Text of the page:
Consider using CTA buttons too. Compared to text links, they can increase click-through rates by more than 25%. This can result in more donations and a more successful campaign that’ll end up helping more people in need.

4. A complete set of pertinent details

If part of your Giving Tuesday campaign is time sensitive, lead with that information. You can pair details like “before midnight” or “donation-matching today only” with a CTA button at the beginning of your email too.

Running a goal-based campaign? Let your subscribers in on the specifics. For example: if your organization feeds poverty-stricken families, tell your subscribers how many meals a $50 donation can provide one family. If you’re raising funds to build or renovate a structure, specify the goal amount in the email.

Potential donors may have additional questions with answers not found in your email body or linked content. Make sure to include the contact information of your nonprofit in the message, along with the name of a designated contact person.

What makes a Giving Tuesday campaign successful?

Writing a good email is essential, but only the first step. Here are some tips to keep in mind when crafting a Giving Tuesday campaign.

  • Hassle-free donating: this is crucial. Before running your Giving Tuesday campaign, check and double-check your donation process to ensure that potential donors don’t get frustrated before completing a donation—or worse, mess up the steps and get their funds funneled elsewhere.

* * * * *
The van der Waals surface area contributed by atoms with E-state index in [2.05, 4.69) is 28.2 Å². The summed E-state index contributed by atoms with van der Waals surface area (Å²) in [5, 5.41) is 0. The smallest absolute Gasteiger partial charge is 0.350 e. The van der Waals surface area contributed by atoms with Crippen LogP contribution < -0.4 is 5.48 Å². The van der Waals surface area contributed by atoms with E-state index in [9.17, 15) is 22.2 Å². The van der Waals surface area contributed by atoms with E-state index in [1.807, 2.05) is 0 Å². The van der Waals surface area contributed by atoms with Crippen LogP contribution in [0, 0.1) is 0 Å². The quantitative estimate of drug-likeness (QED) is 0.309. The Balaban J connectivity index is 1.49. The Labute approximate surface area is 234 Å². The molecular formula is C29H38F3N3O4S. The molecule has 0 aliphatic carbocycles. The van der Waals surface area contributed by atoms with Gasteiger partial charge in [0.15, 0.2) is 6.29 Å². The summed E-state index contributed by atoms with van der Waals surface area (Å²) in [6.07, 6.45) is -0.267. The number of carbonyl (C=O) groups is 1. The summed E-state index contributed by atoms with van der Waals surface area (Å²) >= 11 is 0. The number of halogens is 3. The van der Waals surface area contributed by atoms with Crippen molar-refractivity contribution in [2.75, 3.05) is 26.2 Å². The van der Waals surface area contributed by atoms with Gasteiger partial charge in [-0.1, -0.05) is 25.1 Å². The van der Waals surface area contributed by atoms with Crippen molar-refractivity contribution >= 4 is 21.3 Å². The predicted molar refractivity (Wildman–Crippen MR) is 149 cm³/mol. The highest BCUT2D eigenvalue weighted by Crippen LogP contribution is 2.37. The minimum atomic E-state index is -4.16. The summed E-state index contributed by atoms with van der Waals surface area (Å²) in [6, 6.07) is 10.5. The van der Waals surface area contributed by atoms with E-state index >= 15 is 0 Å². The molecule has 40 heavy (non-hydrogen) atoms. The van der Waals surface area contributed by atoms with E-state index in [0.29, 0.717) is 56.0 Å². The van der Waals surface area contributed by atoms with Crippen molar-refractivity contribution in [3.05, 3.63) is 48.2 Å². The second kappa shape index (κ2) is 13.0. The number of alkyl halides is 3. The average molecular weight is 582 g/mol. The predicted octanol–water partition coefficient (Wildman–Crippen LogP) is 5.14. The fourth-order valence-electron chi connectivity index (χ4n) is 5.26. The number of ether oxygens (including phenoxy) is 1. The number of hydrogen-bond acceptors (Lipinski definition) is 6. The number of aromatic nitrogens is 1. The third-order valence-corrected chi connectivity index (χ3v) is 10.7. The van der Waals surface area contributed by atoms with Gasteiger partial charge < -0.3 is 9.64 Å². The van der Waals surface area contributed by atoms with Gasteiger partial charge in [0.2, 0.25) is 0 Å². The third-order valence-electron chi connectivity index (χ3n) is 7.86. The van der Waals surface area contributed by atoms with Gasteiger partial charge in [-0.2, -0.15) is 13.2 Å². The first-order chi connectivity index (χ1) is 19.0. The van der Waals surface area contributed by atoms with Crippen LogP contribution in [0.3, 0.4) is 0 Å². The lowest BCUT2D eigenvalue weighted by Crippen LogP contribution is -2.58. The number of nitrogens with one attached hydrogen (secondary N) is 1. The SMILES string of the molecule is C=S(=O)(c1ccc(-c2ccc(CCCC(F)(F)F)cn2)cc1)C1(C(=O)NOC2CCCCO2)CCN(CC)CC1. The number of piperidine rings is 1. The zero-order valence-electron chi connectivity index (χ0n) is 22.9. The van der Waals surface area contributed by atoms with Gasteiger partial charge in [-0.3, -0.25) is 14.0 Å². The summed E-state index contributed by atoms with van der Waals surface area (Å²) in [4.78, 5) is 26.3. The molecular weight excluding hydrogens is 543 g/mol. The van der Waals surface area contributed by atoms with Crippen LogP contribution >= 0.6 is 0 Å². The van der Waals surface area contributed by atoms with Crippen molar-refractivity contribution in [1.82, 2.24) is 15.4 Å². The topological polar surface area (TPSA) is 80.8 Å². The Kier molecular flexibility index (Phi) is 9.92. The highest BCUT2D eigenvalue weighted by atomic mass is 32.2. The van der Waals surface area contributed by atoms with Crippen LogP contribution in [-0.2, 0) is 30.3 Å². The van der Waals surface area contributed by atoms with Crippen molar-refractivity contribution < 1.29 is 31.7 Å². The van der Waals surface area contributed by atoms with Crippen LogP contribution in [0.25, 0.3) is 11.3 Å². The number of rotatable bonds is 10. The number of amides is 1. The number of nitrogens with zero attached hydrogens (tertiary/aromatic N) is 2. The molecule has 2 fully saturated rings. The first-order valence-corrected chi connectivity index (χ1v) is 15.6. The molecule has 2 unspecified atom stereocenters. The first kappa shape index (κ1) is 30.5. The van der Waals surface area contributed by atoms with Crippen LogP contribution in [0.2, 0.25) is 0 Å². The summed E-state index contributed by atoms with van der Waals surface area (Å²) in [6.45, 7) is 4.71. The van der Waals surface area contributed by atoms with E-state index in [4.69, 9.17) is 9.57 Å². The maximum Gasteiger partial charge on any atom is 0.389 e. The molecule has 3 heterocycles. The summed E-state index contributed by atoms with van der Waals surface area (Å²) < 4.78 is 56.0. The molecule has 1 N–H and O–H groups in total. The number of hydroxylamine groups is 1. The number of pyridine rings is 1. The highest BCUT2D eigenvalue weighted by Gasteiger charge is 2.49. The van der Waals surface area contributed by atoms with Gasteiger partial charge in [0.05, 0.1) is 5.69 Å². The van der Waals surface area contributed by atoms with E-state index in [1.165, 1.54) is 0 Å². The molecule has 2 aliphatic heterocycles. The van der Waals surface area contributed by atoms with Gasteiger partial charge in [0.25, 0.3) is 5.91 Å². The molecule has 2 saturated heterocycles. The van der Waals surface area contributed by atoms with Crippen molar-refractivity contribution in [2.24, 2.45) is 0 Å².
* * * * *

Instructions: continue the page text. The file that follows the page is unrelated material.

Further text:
• Mobile-friendly messages: more than 50% of emails are opened first on mobile devices. To maximize the reach of any campaign, you need to use a responsive email design.
  • A/B testing and quality assurance: this goes for all email marketing campaigns. Imagine sending out a Giving Tuesday email to your entire list, only to find out about a broken CTA button or an inadvertently offensive line of your copy afterward.
  • Multi-platform marketing: Giving Tuesday began as a social media darling. A holistic marketing strategy involving both email and social media may be the best way to promote your Giving Tuesday efforts. You can also set up a separate landing page on your website for your campaign.
  • Segmented email lists: as a nonprofit, your brand may have a varied audience. Segmenting your subscribers and altering your Giving Tuesday emails accordingly can have a significant effect on your fundraising efforts. Marketers have seen as much as a 760% revenue increase, solely due to email segmentation.

Here are some Giving Tuesday email examples to inspire you.

It’s worth noting that a Giving Tuesday campaign can consist of emails that serve different purposes.

Solicitations are at the heart of a fundraising initiative, but a comprehensive campaign should take donors through a whole journey—from disseminating information and accepting contributions to sending a follow-up or a thank you message.

1. The announcement

In 2016, a study compared holiday awareness in consumers and noted that only 18% of its respondents knew about Giving Tuesday. More than 90% of the same group were aware of Black Friday.

An email sent in advance to inform your audience about Giving Tuesday and how you’re participating in the movement can prepare them to donate on the day itself.

Charity Water email showing an example of a Giving Tuesday announcement message

Source: Really Good Emails